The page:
Why are you a Christian?

Why are you a Christian?

Reading time: 2 minutes

Silly question, you say.  But have you really pondered it?

You probably know many non-Christians, as do I. If you have conversations with them (and I hope you do), they may even say “I don’t have to be a Christian to be a good person.” Guess what? They’re correct. Atheists and agnostics alike can do everything we as B-Flat Christians can do. In fact, many of them do even more than we B-Flat Christians, and can put us to shame for the prodigious amount of volunteer and philanthropic work they do. I’ll be honest and say I see and read about many supposed Christians who are far from the moral, generous people God made them to be, including myself.

So, why be a Christian at all, if you can be a good person without being a Christian?

Perhaps you think I’m going to say “because you’re going to hell if you don’t believe in Jesus.” In my opinion, hell should have nothing to do with it. If the only reason we choose to be Christians is to avoid getting that “giant spanking from the sky” when we die, then life is truly bleak indeed. In his book The Good and Beautiful God, James Bryan Smith argues that God is not an angry authority figure for whom we perform in order to gain favor, and whom we always disappoint.

If God were our parent, he would withhold his love, just as our parents did when we behaved badly (“Go to your room! No dinner for you”). If God were our teacher, we would get an F (“This was a poor effort”).  If God were our judge, the verdict would be “Guilty as charged.” (p.  78)

Smith also contends that we should not be about trying to earn God’s favor—that is called legalism, and it is a form of superstition and attempt to control God (p. 96).

My feeling is that, though the Bible, movies, books, and legends claim hell is a place of unending fire and damnation, I am convinced that such a description is a way of putting hell into a box that we humans can understand. No one—NO ONE—knows exactly what heaven and hell look like, so pinning our entire behavior on a place we don’t know about is useless.

Even when Jesus described heaven, saying it was “a place of many dwelling places” (“mansions” in the King James Version)(John 14:2) I think he was trying to put into words what was indescribable in order to paint a picture for the disciples—a bunch of B-Flat guys, who could only imagine what a “mansion” looked like.

Do I want to go to heaven? Yes, but only God can decide that, and I can’t earn my way there by my behavior. He gives His love freely, whether I follow all the rules or not. As a B-Flat Christian, I can truly say I do not follow the rules every day, and even go against the rules on both a conscious and subconscious level. I’m not proud of this fact, but it’s true.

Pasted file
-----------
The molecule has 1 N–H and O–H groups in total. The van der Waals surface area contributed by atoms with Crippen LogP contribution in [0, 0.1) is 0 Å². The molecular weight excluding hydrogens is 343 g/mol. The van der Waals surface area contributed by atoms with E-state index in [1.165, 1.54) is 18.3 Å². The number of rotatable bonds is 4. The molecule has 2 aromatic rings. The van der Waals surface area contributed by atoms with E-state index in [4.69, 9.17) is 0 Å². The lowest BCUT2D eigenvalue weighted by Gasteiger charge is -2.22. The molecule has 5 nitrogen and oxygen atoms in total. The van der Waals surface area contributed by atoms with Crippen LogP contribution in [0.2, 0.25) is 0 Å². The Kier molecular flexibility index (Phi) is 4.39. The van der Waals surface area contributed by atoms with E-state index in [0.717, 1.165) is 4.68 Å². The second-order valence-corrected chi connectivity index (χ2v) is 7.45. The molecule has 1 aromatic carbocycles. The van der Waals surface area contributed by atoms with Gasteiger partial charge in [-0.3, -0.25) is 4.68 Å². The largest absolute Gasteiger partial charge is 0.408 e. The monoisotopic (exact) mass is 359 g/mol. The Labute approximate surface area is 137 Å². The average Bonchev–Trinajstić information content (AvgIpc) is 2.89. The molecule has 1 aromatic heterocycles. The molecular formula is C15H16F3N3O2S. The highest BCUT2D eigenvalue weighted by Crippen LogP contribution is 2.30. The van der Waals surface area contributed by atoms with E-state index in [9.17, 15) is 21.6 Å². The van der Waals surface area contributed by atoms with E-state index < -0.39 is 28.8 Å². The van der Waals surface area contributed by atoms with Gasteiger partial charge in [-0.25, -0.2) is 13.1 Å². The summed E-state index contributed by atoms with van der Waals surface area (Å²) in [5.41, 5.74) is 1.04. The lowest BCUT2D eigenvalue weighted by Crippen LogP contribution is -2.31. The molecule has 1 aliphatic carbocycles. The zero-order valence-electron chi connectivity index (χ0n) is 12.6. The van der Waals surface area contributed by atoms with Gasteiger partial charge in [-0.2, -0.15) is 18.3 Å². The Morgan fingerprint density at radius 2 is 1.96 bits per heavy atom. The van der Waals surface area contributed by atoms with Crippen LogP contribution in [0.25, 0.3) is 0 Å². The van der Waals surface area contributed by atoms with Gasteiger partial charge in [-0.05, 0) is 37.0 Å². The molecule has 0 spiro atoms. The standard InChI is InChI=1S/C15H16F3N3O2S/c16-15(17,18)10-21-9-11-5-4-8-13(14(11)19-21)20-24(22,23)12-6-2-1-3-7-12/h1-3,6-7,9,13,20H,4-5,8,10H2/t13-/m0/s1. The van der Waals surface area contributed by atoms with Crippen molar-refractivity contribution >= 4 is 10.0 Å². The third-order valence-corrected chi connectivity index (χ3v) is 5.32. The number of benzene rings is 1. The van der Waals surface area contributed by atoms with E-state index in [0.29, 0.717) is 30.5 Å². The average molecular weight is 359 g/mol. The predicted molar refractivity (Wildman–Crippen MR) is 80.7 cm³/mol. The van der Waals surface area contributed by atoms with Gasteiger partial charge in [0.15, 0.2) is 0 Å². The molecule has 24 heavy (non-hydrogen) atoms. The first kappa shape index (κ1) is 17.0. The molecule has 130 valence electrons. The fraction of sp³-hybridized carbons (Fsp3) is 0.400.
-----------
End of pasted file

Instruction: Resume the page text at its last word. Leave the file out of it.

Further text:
So, if I’m not a Christian to avoid going to hell, and I’m not a Christian to curry God’s favor, and I’m not a Christian in order to be considered a good person, then again, why be one at all?  There are days when I know life would certainly be a lot easier if I weren’t.

The answer for myself always involves three things: Christ, connection, and correction.

 

 

Continue Reading

Can a B-flat Christian be special? March 24, 2017

Can a B-flat Christian be special?

Reading time: 2 minutes

 

Luckily, the Bible (and all of history, actually) is bursting with examples of people who were living lives that were quite ordinary, but ended up doing unexpectedly astonishing things. The first B-Flat Christians in the Bible that come to mind (though they actually were Jews at the time) were the first Disciples Jesus called—Peter and his brother, Andrew.

Think about it. No, really think about it.

These fellows were commercial fishermen—not like the brave folks who go out fishing for Alaskan king crabs in the Bering Sea that you can watch on “Most Dangerous Catch.” These fellows got up in the gray-dark of early morning to get their nets ready. They went out on a boat every day and threw those nets in the water. They brought back their catch for the day, cleaned it, and prepared it to sell. They fixed any nets that had torn so they would be ready the next day. They got up the next morning, and the entire process began again. I think we could safely call these guys “B-Flat.”